James Seymour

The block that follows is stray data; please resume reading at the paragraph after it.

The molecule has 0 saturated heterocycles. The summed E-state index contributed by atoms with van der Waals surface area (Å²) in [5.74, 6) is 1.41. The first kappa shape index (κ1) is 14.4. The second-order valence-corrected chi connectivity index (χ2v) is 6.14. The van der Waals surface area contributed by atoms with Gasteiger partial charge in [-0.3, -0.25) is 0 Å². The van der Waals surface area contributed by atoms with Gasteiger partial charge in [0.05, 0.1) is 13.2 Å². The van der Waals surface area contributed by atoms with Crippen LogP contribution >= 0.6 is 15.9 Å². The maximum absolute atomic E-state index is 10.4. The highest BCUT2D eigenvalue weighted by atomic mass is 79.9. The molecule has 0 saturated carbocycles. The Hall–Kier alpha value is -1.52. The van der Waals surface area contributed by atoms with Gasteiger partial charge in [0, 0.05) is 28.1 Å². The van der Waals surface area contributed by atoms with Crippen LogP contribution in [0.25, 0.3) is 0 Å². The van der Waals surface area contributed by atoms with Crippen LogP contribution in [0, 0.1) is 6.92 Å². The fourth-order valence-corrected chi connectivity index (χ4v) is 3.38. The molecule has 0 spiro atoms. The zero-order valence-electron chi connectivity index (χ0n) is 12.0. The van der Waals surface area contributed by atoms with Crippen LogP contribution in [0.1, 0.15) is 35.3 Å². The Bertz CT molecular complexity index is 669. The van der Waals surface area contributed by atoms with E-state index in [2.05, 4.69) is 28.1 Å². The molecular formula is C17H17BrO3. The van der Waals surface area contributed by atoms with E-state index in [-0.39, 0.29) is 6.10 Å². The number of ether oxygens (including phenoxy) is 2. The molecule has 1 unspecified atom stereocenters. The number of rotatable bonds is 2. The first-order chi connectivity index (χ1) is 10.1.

SEYMOUR, JAMES, an indispensable member of the great Kent elevens before the War, was born at Brightling, in Sussex, on October 25, 1879, and died at Marden on September 30, aged 50. He played for Kent through long residence at Pembury. Like Humphreys, whose name is inevitably associated with his own, he never rose to the highest standard of representative cricket for in his day that standard was very high but as a county player he was in the highest class. In August during any of Kent's halcyon years, when room had to be found for so many great amateur players, it must have been almost impossible to decide on what actually was Kent's best team, but Seymour could never be left out. He was not a classic batsman--even in those days his stance was too modern--but he possessed many strokes both skilful and attractive. His flash past cover-point was a thing of special delight, and if he did not always appear sure of himself in playing fast bowling, he was a wonderfully watchful player of the ball on a turning wicket. As a slip fieldsman he ranked withthe greatest in that position, the combination of Huish, Seymour, J. R. Mason, R. N. R. Blaker, and K. L. Hutchings behind the wicket being one difficult to surpass. Whilst fielding there he caught six South Africans in an innings at Canterbury in 1904. He never took part in a Test and appeared in only three Gentlemen v. Players matches, in the first of which--at the Oval in 1913--he made 80 in his second innings. In 1900 he was engaged to play for the London County Cricket Club and an innings of 66 not out which he made in that year for Kent Club and Ground against Gravesend gained for him the offer of a place on the ground staff at Tonbridge. There he developed his skill considerably through the coaching of the late Capt. W. McCanlis. His first season as a regular of the Kent team was in 1902 and from then until 1927 he was a regular member of the side. When in 1906 Kent won the County Championship, he scored 1,096 runs and was the leading professional batsman of the eleven and in 1913 he had a great season, finishing up with an aggregate of 2,088 runs and an average of 38. He scored fifty-three centuries during his career and twice made a three-figure innings in each innings of a match--against Worcestershire at Maidstone in 1904 and against Essex at Leyton in 1923. He played a great innings against Hampshire at Tonbridge in 1907, his 204 setting up a new record for Kent, and twice subsequently again exceeded the second hundred, scoring 218 not out v. Essex at Leyton in 1911 and 214 against the same county at Tunbridge Wells three years later. Only Woolley and Hardinge have played more three-figure innings for Kent and in all matches for the county, including those in the American tour of 1903, he scored 27,064 runs with an average of 32. His benefit was against Hampshire at Canterbury in 1920, and arising from it was the case--brought to the House of Lord's--that established the right of the cricket benefit, unless guaranteed by contract, to be free from tax. After he had dropped out of first-class cricket he accepted an engagement as coach at Epsom College. He was brother of John Seymour who played for Sussex.

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